A Conversation for Plastic Bags and the Environment

Plastic bags are easy targets - what about other packaging.

Post 1

Bertie

It is quite obvious that the packaging industry has vested interests in maintaining the current usage; but what about other forms of packaging.
Re usable boxes - boxes made of ply or similar shunted back to the originator. We already use puffed maize instead of polystyrene chips - in fact it would generate a complete new industry. Plywood boxes can be made with unsophisticated machinery in small factories.
Other countries re use plastic bottles, Holland and Norway in particular.
Our buzz word is recycling, sooner or later that will have to change to re using so why not now.


Plastic bags are easy targets - what about other packaging.

Post 2

benhenry007

Those darn bags are everywhere in the US. I try and recycle most of them at Wal Mart, where there is a place to deposit them.

I heard a story from an environmentalist friend who visited one of these sea parks in Texas. She said the last exhibit in their space was a warning about how plastic bags were bad for sea turtles and can kill them. She went to the gift shop, bought something and what did they put her trinket in? You guessed it, a plastic bag. After a few calls and letters, the next time she went there, she was given a paper bag at the gift shop.

Litter not. Good article by the way.


Plastic bags are easy targets - what about other packaging.

Post 3

pendine18

There is far more packaging waste that goes into a plastic bag, the famous plastic bag is only the tip of an iceberg just look at the wasteful contents of a plastic bag. The target should be packaging in general not the poor old plastic bag!!


Plastic bags are easy targets - what about other packaging.

Post 4

Bertie

spot on.
As my origional statement went, plastic bags are easy targets.
Here in Norway great concern is taken over keeping the environment clean, recycling is a major issue, but my neighbour is currently clearing about 2,0000 hectares of trees and burning them because it is farming land, the sea here is regurlarily harvested of kelp. The factory now has several ships who do the entire area every 3 years - this place is of major importance to fisheries and other sea animals - well at least the land is clean, at the end of the day what is important is not what is but what we see.????????????


Plastic bags are easy targets - what about other packaging.

Post 5

greenDutchie

I remember Sainsbury's offering money (a penny?) back for each bag you were re-using. Their data on the scheme (why did they start it? Was it a cost-cutting exercise or did they attempt to go green? Why did they end it? Was their insufficient uptake or was the scheme a nuisance logistically?)would make an interesting contribution to this debate.

I live in Holland. We are charged 25 euro cents per heavy-duty plastic bag. Does it stop (particularly young) people from using them just once, then binning them? No. It's education these folk need. The bottle refund scheme does work, however. Nevertheless, I feel the best option is one already widely practised in Holland: the shops make the cardbox boxes in which their products are supplied available to customers at the till. You simply use a box to pack your shopping, take it home and recycle it. A second possibility is to keep a fold-up crate (though made of hard plastic, they last a long time) standard in your car and use that time and time again.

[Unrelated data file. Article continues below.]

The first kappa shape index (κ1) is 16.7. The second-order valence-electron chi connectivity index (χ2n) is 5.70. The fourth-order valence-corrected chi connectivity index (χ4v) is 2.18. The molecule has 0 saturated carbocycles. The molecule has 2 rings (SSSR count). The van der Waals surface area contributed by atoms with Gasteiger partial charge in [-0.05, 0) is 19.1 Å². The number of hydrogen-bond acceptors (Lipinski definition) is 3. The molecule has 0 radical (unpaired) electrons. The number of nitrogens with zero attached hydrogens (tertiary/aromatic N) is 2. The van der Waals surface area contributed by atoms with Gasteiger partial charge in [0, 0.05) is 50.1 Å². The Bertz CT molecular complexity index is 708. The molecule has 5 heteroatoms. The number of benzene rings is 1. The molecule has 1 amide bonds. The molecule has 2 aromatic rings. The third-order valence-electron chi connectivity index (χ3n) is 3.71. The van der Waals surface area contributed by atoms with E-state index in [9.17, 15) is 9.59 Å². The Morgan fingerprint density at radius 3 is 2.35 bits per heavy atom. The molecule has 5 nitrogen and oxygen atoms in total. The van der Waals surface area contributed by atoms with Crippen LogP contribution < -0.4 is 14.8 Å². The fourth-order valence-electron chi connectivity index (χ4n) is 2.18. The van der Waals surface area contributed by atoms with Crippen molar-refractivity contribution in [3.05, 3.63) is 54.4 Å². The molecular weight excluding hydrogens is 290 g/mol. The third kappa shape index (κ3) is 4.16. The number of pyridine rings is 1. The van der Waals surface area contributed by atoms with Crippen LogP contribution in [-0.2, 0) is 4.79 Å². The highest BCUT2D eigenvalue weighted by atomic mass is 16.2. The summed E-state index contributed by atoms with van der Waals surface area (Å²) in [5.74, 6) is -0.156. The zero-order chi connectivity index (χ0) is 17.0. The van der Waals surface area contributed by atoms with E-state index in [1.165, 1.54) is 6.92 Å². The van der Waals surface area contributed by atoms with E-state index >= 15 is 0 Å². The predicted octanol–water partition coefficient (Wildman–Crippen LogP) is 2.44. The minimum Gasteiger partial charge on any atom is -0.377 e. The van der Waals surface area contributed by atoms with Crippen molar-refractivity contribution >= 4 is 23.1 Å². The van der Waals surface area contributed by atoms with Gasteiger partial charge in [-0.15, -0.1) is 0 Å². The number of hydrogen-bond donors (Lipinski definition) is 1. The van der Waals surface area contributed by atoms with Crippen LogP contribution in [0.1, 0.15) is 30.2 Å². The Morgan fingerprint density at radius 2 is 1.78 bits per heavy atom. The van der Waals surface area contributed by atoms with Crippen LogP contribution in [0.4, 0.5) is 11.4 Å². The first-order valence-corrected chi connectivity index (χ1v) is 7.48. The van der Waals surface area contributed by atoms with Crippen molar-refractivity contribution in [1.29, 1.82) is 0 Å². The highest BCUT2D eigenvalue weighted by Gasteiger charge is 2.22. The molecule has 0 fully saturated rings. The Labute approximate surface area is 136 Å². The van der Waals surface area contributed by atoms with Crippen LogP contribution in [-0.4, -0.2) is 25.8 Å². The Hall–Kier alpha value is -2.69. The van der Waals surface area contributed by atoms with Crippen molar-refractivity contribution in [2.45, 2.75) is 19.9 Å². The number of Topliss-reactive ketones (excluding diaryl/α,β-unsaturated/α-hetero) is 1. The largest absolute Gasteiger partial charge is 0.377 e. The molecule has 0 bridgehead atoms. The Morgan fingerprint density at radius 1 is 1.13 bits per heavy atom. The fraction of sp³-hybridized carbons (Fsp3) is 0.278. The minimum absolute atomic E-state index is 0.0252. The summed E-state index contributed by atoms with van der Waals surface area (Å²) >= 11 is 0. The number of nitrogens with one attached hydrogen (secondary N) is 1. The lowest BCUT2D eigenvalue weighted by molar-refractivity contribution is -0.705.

The Dutch government introduced a packaging tax this year, so as to discourage manufacturers from using unnecessary amounts of material. So what do the manufacturers do? Far from changing their behaviour, they simply pass on the tax to their customers - as if the cost of food hasn't risen enough already!

The buzz word ought to be a phrase 'reduce, re-use and recycle'.


Plastic bags are easy targets - what about other packaging.

Post 6

Bertie

Quite right - re use should be the word.
But i think the word education should be used sparingly - what we see is training, not education - people on the whole tend to react mindlessly rather than with thought.
The idea of recycling and reusing and all the other issues are certainly in peoples minds but the power they have is not being used.
I take issue with things like sugar in foods - for me the concept of buying a very good breakfast cereal and not being given the right to add sugar or salt as i please, is belittling.
Thus Tescoes has just one brand without added sugar or salt and its nearly always sold out - my response is to tell the staff how i feel and point it out - sooner or later there will be a staff meeting and suggestions - i dont fool myself into thinking ill ever be personally listened to but as they say - every little helps.
Perhaps if people were to be empowered in other ways then things would change. I dont know about you but i feel very manipulated and its all to easy to give in.
One major factor is the media in particular the television - how much time does the average person spend plugged in to that endless propoganda machine - its all connected.


Plastic bags are easy targets - what about other packaging.

Post 7

Mina

"Why did they end it?"

Because the idea was that people would donate the pennies to a charity designated by Saindsbury, and most people didn't donate it. I never did, cos I didn't realise I was supposed to. smiley - erm

"The buzz word ought to be a phrase 'reduce, re-use and recycle'" It is - although not stated in this entry it does start with charges on bags to reduce the amount taken.


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Plastic bags are easy targets - what about other packaging.

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